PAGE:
Fields’s fellowship in Central Arkansas will run from August 2018 until May 2019. The inaugural Baskin Fellow, Molly McCully Brown, concluded her fellowship in May 2018. Her essay “The Cost of Certainty” was published in the OA’s 100th issue. She is the recipient of the 2018-2019 Amy Lowell Poetry Traveling Scholarship.
Over the past 25 years, the Oxford American, a quarterly magazine dedicated to documenting the complexity and vitality of the American South, has helped launch and sustain the careers of many significant writers of literary journalism, memoir, reportage, criticism, and the lyric essay. Since 1992, the magazine has published original nonfiction work by such powerhouses as Z.Z. Packer, John Jeremiah Sullivan, Alex Mar, Leslie Jamison, Kiese Laymon, John T. Edge, Jesmyn Ward, Barry Hannah, Wendell Berry, Michelle García, Roy Blount Jr., Stephanie Elizondo Griest, John Updike, and many others, while also routinely publishing emerging writers. The Oxford American, along with its contributors, has received numerous awards, including the 2016 National Magazine Award in General Excellence.
Jeff Baskin, a librarian by trade, was a lifelong and generous literary citizen. His imaginative approach to his work and his programming innovations brought reading and writing to countless in the North Little Rock community. In 2010, he initiated the Laman Library Writers Fellowship, an annual award that honored Arkansas writers. Past fellows included Grif Stockley, Kevin Brockmeier, Mara Leveritt, Davis McCombs, and Hope Coulter. In partnership with ACANSA Arts Festival, the Oxford American is proud to reinvigorate and expand this legacy to serve writers of creative nonfiction nationally.
Writers of any genre are invited to apply. Although the writer may have published books in other genres, the proposed project must be for a debut book of creative nonfiction. The manuscript may, however, be in any stage of development: draft, agency representation, contracted, or not. For the purposes of this fellowship, creative nonfiction is defined as literary journalism, memoir, reportage, criticism, or the lyric essay.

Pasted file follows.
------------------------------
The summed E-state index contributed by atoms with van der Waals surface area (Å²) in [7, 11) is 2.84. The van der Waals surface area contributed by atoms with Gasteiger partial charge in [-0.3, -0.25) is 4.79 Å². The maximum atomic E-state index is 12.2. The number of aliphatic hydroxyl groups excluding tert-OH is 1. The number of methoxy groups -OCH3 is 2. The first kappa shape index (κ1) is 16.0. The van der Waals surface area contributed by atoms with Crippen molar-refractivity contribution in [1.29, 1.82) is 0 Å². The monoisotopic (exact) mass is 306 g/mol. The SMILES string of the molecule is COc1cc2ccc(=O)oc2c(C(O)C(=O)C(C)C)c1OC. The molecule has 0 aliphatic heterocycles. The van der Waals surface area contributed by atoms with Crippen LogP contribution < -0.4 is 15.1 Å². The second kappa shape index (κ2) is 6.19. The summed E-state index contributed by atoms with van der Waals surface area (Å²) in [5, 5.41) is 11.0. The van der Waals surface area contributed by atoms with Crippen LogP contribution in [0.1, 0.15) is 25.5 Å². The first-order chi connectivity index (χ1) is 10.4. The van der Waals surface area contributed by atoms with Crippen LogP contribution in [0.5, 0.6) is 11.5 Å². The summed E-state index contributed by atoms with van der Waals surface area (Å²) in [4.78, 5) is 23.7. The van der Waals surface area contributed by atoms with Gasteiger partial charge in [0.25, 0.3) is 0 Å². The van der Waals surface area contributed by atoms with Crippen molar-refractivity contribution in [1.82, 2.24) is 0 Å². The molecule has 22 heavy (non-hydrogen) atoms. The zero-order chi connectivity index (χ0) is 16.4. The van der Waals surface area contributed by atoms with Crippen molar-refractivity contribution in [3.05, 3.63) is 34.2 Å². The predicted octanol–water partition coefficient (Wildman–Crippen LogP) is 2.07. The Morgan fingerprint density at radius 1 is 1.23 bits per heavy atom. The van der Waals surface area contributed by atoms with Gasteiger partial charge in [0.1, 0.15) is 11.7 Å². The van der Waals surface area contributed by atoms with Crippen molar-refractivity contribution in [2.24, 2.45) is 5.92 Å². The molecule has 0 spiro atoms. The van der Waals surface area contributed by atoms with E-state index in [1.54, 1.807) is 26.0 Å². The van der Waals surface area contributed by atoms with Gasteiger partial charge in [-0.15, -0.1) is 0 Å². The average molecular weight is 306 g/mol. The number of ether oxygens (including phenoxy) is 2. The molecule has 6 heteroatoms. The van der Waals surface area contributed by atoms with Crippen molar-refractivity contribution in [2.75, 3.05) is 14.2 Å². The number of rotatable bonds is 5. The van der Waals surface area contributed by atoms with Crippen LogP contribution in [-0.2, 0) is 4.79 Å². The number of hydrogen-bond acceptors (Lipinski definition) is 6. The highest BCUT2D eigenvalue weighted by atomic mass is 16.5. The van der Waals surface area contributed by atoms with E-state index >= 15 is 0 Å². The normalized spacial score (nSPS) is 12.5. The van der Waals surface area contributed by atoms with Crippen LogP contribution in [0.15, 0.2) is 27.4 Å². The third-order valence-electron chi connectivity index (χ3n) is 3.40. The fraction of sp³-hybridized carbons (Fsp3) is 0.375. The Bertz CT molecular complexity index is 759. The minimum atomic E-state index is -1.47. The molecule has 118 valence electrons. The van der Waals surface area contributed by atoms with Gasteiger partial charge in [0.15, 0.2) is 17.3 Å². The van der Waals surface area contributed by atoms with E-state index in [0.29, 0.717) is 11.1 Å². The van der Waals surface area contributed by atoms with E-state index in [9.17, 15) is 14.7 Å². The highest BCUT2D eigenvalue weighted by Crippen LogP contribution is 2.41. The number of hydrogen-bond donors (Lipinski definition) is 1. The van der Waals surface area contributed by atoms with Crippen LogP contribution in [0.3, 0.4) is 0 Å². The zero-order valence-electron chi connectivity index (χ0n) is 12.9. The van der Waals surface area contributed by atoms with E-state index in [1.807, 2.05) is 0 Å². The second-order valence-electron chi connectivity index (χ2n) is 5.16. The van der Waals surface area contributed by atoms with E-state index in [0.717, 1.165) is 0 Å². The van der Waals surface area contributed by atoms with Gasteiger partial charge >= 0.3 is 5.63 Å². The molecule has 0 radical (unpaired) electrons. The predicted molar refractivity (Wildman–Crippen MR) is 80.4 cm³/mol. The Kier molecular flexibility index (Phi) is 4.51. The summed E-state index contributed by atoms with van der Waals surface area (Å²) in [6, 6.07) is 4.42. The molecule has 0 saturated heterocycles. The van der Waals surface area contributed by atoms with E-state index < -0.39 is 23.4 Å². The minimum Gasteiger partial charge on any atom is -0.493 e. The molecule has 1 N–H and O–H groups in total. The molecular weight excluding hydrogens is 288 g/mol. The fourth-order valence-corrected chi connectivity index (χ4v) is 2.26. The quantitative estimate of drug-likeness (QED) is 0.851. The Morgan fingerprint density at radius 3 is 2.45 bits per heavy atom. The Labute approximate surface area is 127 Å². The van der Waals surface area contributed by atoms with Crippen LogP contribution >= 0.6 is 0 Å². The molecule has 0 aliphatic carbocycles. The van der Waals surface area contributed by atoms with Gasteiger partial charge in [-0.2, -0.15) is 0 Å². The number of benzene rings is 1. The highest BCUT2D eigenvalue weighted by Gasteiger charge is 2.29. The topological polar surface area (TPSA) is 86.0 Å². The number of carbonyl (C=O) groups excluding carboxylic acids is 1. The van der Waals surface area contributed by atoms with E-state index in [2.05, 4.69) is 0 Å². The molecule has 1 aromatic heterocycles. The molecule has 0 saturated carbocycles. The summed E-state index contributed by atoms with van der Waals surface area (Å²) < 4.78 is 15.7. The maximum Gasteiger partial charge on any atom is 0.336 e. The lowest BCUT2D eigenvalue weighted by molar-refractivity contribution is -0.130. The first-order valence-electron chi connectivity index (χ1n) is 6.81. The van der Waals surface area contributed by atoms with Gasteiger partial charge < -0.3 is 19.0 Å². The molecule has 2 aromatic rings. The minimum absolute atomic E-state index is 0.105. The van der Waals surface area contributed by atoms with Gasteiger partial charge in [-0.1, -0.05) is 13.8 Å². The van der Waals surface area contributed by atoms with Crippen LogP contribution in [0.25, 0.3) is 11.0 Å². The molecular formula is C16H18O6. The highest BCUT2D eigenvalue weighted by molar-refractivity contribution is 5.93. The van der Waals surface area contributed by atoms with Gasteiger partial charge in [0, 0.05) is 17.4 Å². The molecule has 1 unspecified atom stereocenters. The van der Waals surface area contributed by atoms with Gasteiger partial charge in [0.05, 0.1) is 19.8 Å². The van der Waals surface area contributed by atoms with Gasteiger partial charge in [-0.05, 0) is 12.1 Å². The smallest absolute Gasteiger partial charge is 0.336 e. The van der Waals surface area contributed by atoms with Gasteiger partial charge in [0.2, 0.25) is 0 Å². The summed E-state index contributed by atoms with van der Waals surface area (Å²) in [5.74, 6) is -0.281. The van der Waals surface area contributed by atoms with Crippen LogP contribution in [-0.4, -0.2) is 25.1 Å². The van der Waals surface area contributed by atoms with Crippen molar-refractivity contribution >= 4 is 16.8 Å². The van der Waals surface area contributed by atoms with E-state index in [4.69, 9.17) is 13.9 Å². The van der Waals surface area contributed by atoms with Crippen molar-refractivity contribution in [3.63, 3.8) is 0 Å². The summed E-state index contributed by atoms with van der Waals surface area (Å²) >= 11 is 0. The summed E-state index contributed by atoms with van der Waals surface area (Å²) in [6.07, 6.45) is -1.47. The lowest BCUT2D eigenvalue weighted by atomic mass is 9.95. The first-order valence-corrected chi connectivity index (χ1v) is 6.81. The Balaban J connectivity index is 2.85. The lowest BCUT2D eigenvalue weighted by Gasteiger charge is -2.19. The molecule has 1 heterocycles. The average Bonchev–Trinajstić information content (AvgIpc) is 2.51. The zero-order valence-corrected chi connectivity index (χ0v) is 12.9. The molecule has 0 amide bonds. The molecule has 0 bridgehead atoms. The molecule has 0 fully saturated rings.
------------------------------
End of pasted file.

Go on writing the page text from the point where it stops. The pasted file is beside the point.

The Oxford American Literary Project is an equal opportunity nonprofit organization committed to empowering voices underserved by the publishing arena; women, writers of color, LGBTQ writers, those living in fly-over America, and those with disabilities are encouraged to apply. To be eligible, writers must not be in an academic program and must be willing and able to relocate to the Little Rock/North Little Rock area during the fellowship’s season. The editorial fellow must also have an interest in the making of magazines and be willing to contribute at the Oxford American offices for approximately 20 hours a week as a member of the editorial staff. The Oxford American does not require that the writer or the proposed project have a particular tie to the South; however, applications of equal literary value that align with the Oxford American’s mission will be given preference. Please visit our F.A.Q. for further information on eligibility.
Complete applications will include blind copies of the following: a 300-500 word book proposal, a 300-500 word statement of interest in magazine editorial work, a creative nonfiction writing sample of no more than 12,000 words excerpted from the proposed project, and a curriculum vitae. The book proposal should include details of the manuscript’s scope and stage; the vitae should prioritize the writer’s previous publications and awards, as well as any previous editorial experience. Final judges will be given access to curriculum vitaes; however, the judges retain the right to consider vitaes at their own discretion. Judges also reserve the right to not select a fellow in any given year, depending on work sample quality.
The Oxford American Jeff Baskin Writers Fellowship will be judged blind, via Submittable. Only online submissions will be accepted. Documents should be attached as four separate .PDFs, none of which should include any identifying information. (Simply remove your name from your CV).